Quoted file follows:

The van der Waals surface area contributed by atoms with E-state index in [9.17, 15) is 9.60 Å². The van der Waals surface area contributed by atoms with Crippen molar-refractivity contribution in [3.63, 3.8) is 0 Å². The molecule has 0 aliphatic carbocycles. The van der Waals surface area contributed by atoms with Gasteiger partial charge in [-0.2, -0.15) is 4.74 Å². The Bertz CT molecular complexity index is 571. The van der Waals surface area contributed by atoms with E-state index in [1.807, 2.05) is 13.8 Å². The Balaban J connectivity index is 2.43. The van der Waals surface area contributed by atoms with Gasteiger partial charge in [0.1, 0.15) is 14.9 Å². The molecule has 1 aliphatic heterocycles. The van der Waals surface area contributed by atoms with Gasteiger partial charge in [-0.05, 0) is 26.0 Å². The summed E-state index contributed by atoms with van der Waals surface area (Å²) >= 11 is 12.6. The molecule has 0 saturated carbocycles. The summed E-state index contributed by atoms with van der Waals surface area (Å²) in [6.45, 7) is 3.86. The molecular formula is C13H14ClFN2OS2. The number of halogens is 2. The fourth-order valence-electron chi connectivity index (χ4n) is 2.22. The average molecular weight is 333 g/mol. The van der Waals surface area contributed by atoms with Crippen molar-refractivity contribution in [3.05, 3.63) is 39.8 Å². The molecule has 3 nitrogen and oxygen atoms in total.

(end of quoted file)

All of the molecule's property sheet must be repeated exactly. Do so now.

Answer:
The van der Waals surface area contributed by atoms with E-state index in [9.17, 15) is 9.60 Å². The van der Waals surface area contributed by atoms with Crippen molar-refractivity contribution in [3.63, 3.8) is 0 Å². The molecule has 0 aliphatic carbocycles. The van der Waals surface area contributed by atoms with Gasteiger partial charge in [-0.2, -0.15) is 4.74 Å². The Bertz CT molecular complexity index is 571. The van der Waals surface area contributed by atoms with E-state index in [1.807, 2.05) is 13.8 Å². The Balaban J connectivity index is 2.43. The van der Waals surface area contributed by atoms with Gasteiger partial charge in [0.1, 0.15) is 14.9 Å². The molecule has 1 aliphatic heterocycles. The van der Waals surface area contributed by atoms with Gasteiger partial charge in [-0.05, 0) is 26.0 Å². The summed E-state index contributed by atoms with van der Waals surface area (Å²) >= 11 is 12.6. The molecule has 0 saturated carbocycles. The summed E-state index contributed by atoms with van der Waals surface area (Å²) in [6.45, 7) is 3.86. The molecular formula is C13H14ClFN2OS2. The number of halogens is 2. The fourth-order valence-electron chi connectivity index (χ4n) is 2.22. The average molecular weight is 333 g/mol. The van der Waals surface area contributed by atoms with Crippen molar-refractivity contribution in [3.05, 3.63) is 39.8 Å². The molecule has 3 nitrogen and oxygen atoms in total.